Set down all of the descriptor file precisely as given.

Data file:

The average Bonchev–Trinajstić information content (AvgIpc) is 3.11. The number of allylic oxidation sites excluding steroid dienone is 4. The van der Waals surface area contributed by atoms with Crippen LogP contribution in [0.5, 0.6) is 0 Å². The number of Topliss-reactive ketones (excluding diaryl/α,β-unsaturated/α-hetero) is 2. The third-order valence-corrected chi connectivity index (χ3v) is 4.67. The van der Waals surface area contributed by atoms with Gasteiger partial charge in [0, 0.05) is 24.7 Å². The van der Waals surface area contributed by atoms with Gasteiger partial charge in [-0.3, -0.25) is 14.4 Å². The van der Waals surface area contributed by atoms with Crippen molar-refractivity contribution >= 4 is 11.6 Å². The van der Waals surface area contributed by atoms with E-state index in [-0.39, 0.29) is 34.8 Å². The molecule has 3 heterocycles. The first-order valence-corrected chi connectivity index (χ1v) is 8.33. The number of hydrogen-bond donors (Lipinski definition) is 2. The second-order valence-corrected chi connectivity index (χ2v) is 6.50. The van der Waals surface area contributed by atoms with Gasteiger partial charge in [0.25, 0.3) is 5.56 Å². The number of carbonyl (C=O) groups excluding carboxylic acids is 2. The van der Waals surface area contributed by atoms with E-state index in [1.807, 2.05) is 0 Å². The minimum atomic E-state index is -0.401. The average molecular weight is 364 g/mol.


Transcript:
The average Bonchev–Trinajstić information content (AvgIpc) is 3.11. The number of allylic oxidation sites excluding steroid dienone is 4. The van der Waals surface area contributed by atoms with Crippen LogP contribution in [0.5, 0.6) is 0 Å². The number of Topliss-reactive ketones (excluding diaryl/α,β-unsaturated/α-hetero) is 2. The third-order valence-corrected chi connectivity index (χ3v) is 4.67. The van der Waals surface area contributed by atoms with Gasteiger partial charge in [0, 0.05) is 24.7 Å². The van der Waals surface area contributed by atoms with Gasteiger partial charge in [-0.3, -0.25) is 14.4 Å². The van der Waals surface area contributed by atoms with Crippen molar-refractivity contribution >= 4 is 11.6 Å². The van der Waals surface area contributed by atoms with E-state index in [-0.39, 0.29) is 34.8 Å². The molecule has 3 heterocycles. The first-order valence-corrected chi connectivity index (χ1v) is 8.33. The number of hydrogen-bond donors (Lipinski definition) is 2. The second-order valence-corrected chi connectivity index (χ2v) is 6.50. The van der Waals surface area contributed by atoms with Gasteiger partial charge in [0.25, 0.3) is 5.56 Å². The number of carbonyl (C=O) groups excluding carboxylic acids is 2. The van der Waals surface area contributed by atoms with E-state index in [1.807, 2.05) is 0 Å². The minimum atomic E-state index is -0.401. The average molecular weight is 364 g/mol.